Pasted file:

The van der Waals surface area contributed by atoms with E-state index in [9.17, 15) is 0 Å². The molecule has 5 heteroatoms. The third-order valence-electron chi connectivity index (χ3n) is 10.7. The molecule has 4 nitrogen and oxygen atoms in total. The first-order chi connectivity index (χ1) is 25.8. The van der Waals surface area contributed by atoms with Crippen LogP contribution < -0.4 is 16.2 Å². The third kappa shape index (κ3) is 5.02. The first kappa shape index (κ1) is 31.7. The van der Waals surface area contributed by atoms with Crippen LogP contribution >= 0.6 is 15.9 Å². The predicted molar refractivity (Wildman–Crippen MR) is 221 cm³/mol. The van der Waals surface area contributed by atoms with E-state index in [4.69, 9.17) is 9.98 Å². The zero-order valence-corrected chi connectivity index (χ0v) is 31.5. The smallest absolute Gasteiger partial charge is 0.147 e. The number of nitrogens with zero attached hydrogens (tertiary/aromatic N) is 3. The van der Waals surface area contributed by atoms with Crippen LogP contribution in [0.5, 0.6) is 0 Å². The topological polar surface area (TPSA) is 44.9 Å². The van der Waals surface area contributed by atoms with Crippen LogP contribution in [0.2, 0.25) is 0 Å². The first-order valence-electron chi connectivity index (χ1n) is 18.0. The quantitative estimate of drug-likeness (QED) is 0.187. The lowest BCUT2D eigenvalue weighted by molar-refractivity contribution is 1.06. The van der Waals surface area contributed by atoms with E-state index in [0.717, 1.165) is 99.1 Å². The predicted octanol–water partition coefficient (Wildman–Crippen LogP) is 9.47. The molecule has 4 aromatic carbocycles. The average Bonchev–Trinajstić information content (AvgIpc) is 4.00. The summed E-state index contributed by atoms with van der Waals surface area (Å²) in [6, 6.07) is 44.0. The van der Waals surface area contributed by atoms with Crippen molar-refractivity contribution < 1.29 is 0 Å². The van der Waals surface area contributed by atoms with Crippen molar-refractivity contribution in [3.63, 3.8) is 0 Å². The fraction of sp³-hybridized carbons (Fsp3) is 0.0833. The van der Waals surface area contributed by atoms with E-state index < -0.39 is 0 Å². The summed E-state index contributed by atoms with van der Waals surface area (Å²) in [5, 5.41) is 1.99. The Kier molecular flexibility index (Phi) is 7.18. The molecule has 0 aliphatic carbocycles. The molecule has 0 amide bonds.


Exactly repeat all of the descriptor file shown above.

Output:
The van der Waals surface area contributed by atoms with E-state index in [9.17, 15) is 0 Å². The molecule has 5 heteroatoms. The third-order valence-electron chi connectivity index (χ3n) is 10.7. The molecule has 4 nitrogen and oxygen atoms in total. The first-order chi connectivity index (χ1) is 25.8. The van der Waals surface area contributed by atoms with Crippen LogP contribution < -0.4 is 16.2 Å². The third kappa shape index (κ3) is 5.02. The first kappa shape index (κ1) is 31.7. The van der Waals surface area contributed by atoms with Crippen LogP contribution >= 0.6 is 15.9 Å². The predicted molar refractivity (Wildman–Crippen MR) is 221 cm³/mol. The van der Waals surface area contributed by atoms with E-state index in [4.69, 9.17) is 9.98 Å². The zero-order valence-corrected chi connectivity index (χ0v) is 31.5. The smallest absolute Gasteiger partial charge is 0.147 e. The number of nitrogens with zero attached hydrogens (tertiary/aromatic N) is 3. The van der Waals surface area contributed by atoms with Crippen LogP contribution in [0.5, 0.6) is 0 Å². The topological polar surface area (TPSA) is 44.9 Å². The van der Waals surface area contributed by atoms with Crippen LogP contribution in [0.2, 0.25) is 0 Å². The first-order valence-electron chi connectivity index (χ1n) is 18.0. The quantitative estimate of drug-likeness (QED) is 0.187. The lowest BCUT2D eigenvalue weighted by molar-refractivity contribution is 1.06. The van der Waals surface area contributed by atoms with E-state index in [0.717, 1.165) is 99.1 Å². The predicted octanol–water partition coefficient (Wildman–Crippen LogP) is 9.47. The molecule has 4 aromatic carbocycles. The average Bonchev–Trinajstić information content (AvgIpc) is 4.00. The summed E-state index contributed by atoms with van der Waals surface area (Å²) in [6, 6.07) is 44.0. The van der Waals surface area contributed by atoms with Crippen molar-refractivity contribution < 1.29 is 0 Å². The van der Waals surface area contributed by atoms with Crippen molar-refractivity contribution in [3.63, 3.8) is 0 Å². The fraction of sp³-hybridized carbons (Fsp3) is 0.0833. The van der Waals surface area contributed by atoms with E-state index < -0.39 is 0 Å². The summed E-state index contributed by atoms with van der Waals surface area (Å²) in [5, 5.41) is 1.99. The Kier molecular flexibility index (Phi) is 7.18. The molecule has 0 aliphatic carbocycles. The molecule has 0 amide bonds.